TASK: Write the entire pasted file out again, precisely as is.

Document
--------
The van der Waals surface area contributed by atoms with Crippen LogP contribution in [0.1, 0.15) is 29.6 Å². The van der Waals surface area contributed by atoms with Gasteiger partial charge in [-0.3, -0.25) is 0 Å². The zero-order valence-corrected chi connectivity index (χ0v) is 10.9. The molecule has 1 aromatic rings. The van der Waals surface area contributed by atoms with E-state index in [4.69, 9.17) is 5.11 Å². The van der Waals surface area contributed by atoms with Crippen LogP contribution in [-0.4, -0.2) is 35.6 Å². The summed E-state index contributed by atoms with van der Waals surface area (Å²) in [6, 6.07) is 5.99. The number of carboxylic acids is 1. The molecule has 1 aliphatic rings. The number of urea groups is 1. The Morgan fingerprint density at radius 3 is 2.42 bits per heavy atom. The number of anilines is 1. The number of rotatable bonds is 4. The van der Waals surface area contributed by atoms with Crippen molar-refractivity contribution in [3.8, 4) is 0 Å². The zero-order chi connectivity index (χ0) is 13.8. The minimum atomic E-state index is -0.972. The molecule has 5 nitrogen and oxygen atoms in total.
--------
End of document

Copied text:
The van der Waals surface area contributed by atoms with Crippen LogP contribution in [0.1, 0.15) is 29.6 Å². The van der Waals surface area contributed by atoms with Gasteiger partial charge in [-0.3, -0.25) is 0 Å². The zero-order valence-corrected chi connectivity index (χ0v) is 10.9. The molecule has 1 aromatic rings. The van der Waals surface area contributed by atoms with E-state index in [4.69, 9.17) is 5.11 Å². The van der Waals surface area contributed by atoms with Crippen LogP contribution in [-0.4, -0.2) is 35.6 Å². The summed E-state index contributed by atoms with van der Waals surface area (Å²) in [6, 6.07) is 5.99. The number of carboxylic acids is 1. The molecule has 1 aliphatic rings. The number of urea groups is 1. The Morgan fingerprint density at radius 3 is 2.42 bits per heavy atom. The number of anilines is 1. The number of rotatable bonds is 4. The van der Waals surface area contributed by atoms with Crippen molar-refractivity contribution in [3.8, 4) is 0 Å². The zero-order chi connectivity index (χ0) is 13.8. The minimum atomic E-state index is -0.972. The molecule has 5 nitrogen and oxygen atoms in total.